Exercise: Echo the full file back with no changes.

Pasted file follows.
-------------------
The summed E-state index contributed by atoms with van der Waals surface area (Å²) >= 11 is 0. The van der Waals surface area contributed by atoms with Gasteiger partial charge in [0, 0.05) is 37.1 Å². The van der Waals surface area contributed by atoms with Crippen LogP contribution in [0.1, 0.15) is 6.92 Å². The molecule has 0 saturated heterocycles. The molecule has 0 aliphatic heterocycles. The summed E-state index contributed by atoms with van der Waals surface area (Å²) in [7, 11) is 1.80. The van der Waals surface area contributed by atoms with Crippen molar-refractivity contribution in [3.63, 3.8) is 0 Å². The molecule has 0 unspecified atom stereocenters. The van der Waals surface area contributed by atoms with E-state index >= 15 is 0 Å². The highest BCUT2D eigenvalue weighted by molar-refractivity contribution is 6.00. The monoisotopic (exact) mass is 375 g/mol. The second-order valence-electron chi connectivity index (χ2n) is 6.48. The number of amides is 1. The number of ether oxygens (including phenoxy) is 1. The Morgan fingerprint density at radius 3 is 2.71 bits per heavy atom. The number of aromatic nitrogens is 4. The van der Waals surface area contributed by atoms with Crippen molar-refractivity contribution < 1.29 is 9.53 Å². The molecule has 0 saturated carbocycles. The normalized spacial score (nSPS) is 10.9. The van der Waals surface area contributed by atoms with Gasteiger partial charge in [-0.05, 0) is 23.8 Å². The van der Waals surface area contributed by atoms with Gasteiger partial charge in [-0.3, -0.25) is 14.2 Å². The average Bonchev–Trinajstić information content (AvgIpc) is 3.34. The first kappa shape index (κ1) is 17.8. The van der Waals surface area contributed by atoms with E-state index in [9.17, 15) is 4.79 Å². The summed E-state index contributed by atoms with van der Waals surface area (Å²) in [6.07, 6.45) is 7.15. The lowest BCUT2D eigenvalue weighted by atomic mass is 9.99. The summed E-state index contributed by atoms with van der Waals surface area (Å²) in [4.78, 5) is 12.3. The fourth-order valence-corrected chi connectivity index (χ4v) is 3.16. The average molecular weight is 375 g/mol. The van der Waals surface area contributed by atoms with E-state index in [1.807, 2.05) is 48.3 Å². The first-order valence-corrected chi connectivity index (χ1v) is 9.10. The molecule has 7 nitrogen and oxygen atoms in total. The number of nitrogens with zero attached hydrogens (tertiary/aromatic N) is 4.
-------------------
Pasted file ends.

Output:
The summed E-state index contributed by atoms with van der Waals surface area (Å²) >= 11 is 0. The van der Waals surface area contributed by atoms with Gasteiger partial charge in [0, 0.05) is 37.1 Å². The van der Waals surface area contributed by atoms with Crippen LogP contribution in [0.1, 0.15) is 6.92 Å². The molecule has 0 saturated heterocycles. The molecule has 0 aliphatic heterocycles. The summed E-state index contributed by atoms with van der Waals surface area (Å²) in [7, 11) is 1.80. The van der Waals surface area contributed by atoms with Crippen molar-refractivity contribution in [3.63, 3.8) is 0 Å². The molecule has 0 unspecified atom stereocenters. The van der Waals surface area contributed by atoms with E-state index >= 15 is 0 Å². The highest BCUT2D eigenvalue weighted by molar-refractivity contribution is 6.00. The monoisotopic (exact) mass is 375 g/mol. The second-order valence-electron chi connectivity index (χ2n) is 6.48. The number of amides is 1. The number of ether oxygens (including phenoxy) is 1. The Morgan fingerprint density at radius 3 is 2.71 bits per heavy atom. The number of aromatic nitrogens is 4. The van der Waals surface area contributed by atoms with Crippen molar-refractivity contribution < 1.29 is 9.53 Å². The molecule has 0 saturated carbocycles. The normalized spacial score (nSPS) is 10.9. The van der Waals surface area contributed by atoms with Gasteiger partial charge in [-0.05, 0) is 23.8 Å². The van der Waals surface area contributed by atoms with Gasteiger partial charge in [-0.3, -0.25) is 14.2 Å². The average Bonchev–Trinajstić information content (AvgIpc) is 3.34. The first kappa shape index (κ1) is 17.8. The van der Waals surface area contributed by atoms with E-state index in [9.17, 15) is 4.79 Å². The summed E-state index contributed by atoms with van der Waals surface area (Å²) in [6.07, 6.45) is 7.15. The lowest BCUT2D eigenvalue weighted by atomic mass is 9.99. The summed E-state index contributed by atoms with van der Waals surface area (Å²) in [4.78, 5) is 12.3. The fourth-order valence-corrected chi connectivity index (χ4v) is 3.16. The average molecular weight is 375 g/mol. The van der Waals surface area contributed by atoms with E-state index in [1.807, 2.05) is 48.3 Å². The first-order valence-corrected chi connectivity index (χ1v) is 9.10. The molecule has 7 nitrogen and oxygen atoms in total. The number of nitrogens with zero attached hydrogens (tertiary/aromatic N) is 4.